a genialty. In looks he is about the as much as anything. Intellectuality heads," or as subject matter for pro-
At Oxford there is not evident the respectable average, despite careless, is the dominant note. The English fessors to handle. I have noticed here
athletic aristocrat who is so conspic- characterless dress, but there is usu- pay especial attention to debating. in table talk the men prefer to deal
uous in American institutions, for ally an air of distinction regardless This activity is as serious with them with athletics, small pleasures, and
athletics are not monopolized by a of appearances. His generous self- as are our athletics with us. This other minor 'matters. Mr. Jefferson
small number of men, trained by high- esteem (if he has it) is rarely aired. fact is most cogently shown in the and others of intimate Oxford associ-
salaried and specialized coaches, nor He is well-mannered at table, despite high position of the Oxford Union, pri- ation say that the English student does
do the men appear before such a large the table. He seldom effervesces." marily a debating organization, where not wait till he graduates before he
number of students. Athletic success Michigan has sometimes been refer- discussions of large public questions attempts to apply his knowledge.
does not determine a man's position red to as "the poor man's college," a take place. Such men as Lloyd George Large subjects of the day dominate
as much as here. place where the man of small means and Asquith frequently come to par- (Continued on Page 8)
In general, it may be said that the may work his way through and edu-
'athletics of Oxford are less organied cate himself at minimum expense. At
than those in this country. But the Michigan, too, there is the other ex-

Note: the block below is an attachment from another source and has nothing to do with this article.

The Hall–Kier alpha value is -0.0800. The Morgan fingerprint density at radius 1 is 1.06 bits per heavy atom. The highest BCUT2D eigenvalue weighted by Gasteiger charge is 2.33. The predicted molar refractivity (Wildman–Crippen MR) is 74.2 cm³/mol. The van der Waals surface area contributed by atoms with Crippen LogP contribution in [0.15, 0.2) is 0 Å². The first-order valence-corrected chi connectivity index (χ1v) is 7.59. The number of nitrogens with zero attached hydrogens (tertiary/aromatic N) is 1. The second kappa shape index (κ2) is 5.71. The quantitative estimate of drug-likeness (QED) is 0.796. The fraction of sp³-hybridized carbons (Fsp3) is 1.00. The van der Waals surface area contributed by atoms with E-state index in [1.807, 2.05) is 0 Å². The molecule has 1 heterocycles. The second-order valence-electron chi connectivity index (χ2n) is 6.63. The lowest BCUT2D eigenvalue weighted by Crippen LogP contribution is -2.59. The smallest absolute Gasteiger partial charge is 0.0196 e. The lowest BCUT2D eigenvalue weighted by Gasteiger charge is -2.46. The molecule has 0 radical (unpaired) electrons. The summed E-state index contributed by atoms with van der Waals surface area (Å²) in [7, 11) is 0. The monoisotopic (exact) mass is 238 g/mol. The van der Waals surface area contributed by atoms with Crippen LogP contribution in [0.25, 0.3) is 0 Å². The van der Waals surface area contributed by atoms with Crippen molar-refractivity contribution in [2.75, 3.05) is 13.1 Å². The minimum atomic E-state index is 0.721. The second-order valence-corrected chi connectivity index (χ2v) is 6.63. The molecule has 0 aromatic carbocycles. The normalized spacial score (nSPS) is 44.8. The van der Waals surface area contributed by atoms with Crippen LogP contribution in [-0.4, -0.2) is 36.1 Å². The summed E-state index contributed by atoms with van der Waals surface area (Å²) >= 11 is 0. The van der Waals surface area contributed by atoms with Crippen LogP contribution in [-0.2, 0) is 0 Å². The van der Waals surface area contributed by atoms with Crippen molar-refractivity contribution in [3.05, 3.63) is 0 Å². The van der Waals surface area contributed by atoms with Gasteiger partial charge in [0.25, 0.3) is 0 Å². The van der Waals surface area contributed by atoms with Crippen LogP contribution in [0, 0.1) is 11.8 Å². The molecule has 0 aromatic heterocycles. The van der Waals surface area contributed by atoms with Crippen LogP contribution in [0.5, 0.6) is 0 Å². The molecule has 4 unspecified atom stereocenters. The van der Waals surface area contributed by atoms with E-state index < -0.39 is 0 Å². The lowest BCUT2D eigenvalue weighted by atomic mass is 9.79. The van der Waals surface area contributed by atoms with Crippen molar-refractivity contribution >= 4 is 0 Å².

average individual activity probably is treme in the economic-social scale,
greater in that English school. Each but at Oxford these contrasts are not
afternoon everyone does something in so evident. There 'is said to be a
the line of outdoor sports, which is greater chance for individual deveelop- - e
more than can be said for the typical ment, for self-cultivation of person-
American student. The English seem ality. "Be natural, or "Be your own
to have approached the ideal of just self.," seems to be the rule. I wish
enough work and just enough play. only to suggest in contrast the idea of
There is a happy medium, a moder- uniform quantity production of stf- have too ma n coldcreams to list
ation between study and athletics. dents which appears so characteristic Weh v o a y
Winning the game is not the para- of American universities.
mount idea, but rather playing a good At Michigan, in years gone by, "Joe's
game, and the Orient," were great social but you can expect to find all the
After the day on the field or on the stamping grounds. Bat now the at-
river course, comes Tea. With us the mosphere of Sahara rules. At Oxford
word "Tea" is closely associated with the men may'have their liquor in their good ones here.
the phrase "hen party." But in Eng- rooms, although there is practically
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XWe try to keep our stock of toilet arti-
1=C h eer pcles so complete that it will not be nec-
essary for you to look elsewhere for
Even if you have an exam. in Ec. I what you want.
the day of the Hop, still you have__
one thing to be thankful for.
Besimers' Grilled Steaks D rug Company
Every One is a Master in the Realm of Fine Cooing E. & S. UNIVERSITY AVES.